I've developed an assessment, care planning and outcome monitoring tool for children in public care. Its seen as the "gold standard" for the sector by a few key players, but isn't widely known yet. I currently have a working prototype, one significant customer up and running and two smaller customers in the process of signing up, without ever having done any marketing. I'm in the UK, so this is partly a public sector market (of statutory health and social care organisations) and partly smaller private providers (companies that run children's homes, or support foster families). Competition is very limited, and the rules for running children's homes have just changed in my favour, requiring evidence of progress which I would argue necessitates outcome measurement, so I'd like to seize the market niche.
However, at the moment it is just me (I'm a Clinical Psychologist), with a bit of admin support and a programmer I pay by the hour, and I am unsure of what to prioritise in taking it forward.
1) bootstrap it myself, by continuing to put in my own time for nothing and paying the programmer per hour, and creeping forward one customer at a time, using the income from each to improve our offering, retaining all the equity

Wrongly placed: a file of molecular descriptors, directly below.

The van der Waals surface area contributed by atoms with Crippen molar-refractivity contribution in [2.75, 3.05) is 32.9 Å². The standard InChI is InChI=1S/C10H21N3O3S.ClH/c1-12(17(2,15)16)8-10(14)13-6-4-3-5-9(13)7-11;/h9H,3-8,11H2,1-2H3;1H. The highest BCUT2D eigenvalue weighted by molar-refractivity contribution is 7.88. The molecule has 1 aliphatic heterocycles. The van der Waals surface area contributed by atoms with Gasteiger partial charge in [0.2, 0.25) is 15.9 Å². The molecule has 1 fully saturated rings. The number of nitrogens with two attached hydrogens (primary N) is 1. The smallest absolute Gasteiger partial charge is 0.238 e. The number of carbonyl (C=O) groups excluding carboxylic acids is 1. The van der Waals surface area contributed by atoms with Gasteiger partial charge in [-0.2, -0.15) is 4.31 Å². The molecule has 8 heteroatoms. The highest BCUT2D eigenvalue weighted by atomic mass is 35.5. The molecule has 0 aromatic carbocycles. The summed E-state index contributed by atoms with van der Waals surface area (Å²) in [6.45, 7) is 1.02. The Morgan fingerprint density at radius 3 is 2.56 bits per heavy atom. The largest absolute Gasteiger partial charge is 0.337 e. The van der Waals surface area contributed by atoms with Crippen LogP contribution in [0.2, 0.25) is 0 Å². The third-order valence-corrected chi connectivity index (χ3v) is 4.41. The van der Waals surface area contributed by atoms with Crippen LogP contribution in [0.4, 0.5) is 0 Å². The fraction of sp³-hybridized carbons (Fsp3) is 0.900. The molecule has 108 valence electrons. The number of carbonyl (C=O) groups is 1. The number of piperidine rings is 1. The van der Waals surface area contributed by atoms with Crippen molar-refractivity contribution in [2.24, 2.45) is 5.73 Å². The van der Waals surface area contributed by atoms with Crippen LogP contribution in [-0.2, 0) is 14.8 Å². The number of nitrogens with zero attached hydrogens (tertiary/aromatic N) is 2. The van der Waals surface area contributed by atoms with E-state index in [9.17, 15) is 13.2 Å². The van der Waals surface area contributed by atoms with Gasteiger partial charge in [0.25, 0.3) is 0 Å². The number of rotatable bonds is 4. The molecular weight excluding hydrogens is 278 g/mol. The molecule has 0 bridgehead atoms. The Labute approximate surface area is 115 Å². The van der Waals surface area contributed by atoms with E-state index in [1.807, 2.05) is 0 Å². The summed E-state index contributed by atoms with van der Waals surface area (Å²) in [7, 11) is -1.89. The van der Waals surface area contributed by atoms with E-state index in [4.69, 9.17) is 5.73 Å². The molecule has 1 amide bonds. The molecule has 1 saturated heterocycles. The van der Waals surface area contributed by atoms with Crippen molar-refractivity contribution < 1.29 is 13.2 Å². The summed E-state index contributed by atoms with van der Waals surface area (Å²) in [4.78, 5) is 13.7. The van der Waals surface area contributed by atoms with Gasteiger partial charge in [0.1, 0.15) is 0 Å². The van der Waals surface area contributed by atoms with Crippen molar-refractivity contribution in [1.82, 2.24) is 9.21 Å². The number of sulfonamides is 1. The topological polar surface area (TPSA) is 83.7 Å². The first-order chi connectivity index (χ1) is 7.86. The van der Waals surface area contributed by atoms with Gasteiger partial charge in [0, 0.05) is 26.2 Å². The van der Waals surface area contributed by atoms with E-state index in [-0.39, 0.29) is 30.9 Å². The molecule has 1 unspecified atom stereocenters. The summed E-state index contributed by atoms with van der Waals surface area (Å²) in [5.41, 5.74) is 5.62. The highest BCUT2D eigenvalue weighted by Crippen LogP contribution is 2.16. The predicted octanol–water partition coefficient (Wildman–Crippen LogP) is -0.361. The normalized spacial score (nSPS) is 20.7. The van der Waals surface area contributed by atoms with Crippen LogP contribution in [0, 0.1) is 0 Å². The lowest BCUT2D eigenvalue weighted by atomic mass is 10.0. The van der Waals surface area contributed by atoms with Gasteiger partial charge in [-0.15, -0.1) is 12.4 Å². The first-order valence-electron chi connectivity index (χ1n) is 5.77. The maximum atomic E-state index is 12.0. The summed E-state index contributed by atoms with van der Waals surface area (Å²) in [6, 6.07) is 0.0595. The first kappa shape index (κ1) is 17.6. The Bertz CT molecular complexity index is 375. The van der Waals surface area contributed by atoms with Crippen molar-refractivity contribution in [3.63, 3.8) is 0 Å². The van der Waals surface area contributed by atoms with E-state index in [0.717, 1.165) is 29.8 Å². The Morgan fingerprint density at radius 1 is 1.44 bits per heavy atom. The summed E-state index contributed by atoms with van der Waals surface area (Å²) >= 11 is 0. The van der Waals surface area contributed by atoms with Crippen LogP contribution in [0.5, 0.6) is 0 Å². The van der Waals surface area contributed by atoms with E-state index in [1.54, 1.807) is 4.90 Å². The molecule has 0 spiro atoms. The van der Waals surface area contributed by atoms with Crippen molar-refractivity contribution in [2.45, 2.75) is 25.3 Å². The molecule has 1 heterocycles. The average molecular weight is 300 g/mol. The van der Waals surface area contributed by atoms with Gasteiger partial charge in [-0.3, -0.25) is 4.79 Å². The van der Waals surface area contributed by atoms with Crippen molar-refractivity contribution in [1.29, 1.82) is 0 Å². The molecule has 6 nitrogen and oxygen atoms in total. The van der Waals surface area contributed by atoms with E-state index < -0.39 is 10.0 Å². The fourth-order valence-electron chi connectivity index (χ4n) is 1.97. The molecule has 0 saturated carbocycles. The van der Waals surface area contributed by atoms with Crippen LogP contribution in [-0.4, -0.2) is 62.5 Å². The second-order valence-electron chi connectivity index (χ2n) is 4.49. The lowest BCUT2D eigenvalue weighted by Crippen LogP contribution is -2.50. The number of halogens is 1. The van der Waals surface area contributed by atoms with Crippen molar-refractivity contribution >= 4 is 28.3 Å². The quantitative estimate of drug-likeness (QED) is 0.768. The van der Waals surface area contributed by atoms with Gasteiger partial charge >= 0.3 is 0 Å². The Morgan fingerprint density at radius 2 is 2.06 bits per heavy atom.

2) take on a salaried sales person to promote the product to try to earn enough from sales to polish the product, whilst retaining all the equity
3) try to earn small grants to gather evidence of efficacy and normative data, as this will make me more confident in marketing the product (although this will take time)
4) or do I seek funding to scale it up immediately to seize the market niche, and use the funding to take on all the skills I don't have as quickly as possible?
If the answer is 4, then I'm also torn whether to seek social impact style investments, because the product is much needed and will improve the lives of vulnerable children, or whether to look for more traditional investment? My company is not registered as a non-profit, so there are no legal restrictions (though I do also own a separate social enterprise company to provide low cost therapy to those who can't access it on the NHS). I am not sure that traditional investors would see the speed and scale of return as sufficient, unless they felt there was value in contributing to something worthwhile, as the plan is not to float the company or sell out in the foreseeable future. (I think we'd need ?300k of investment to be able to give this our best shot; total market capitalisation in the UK would lead to ?5M/year of subscriptions, so to exceed that we'd need to look abroad, but my current aim is to reach one tenth of that within 3 years).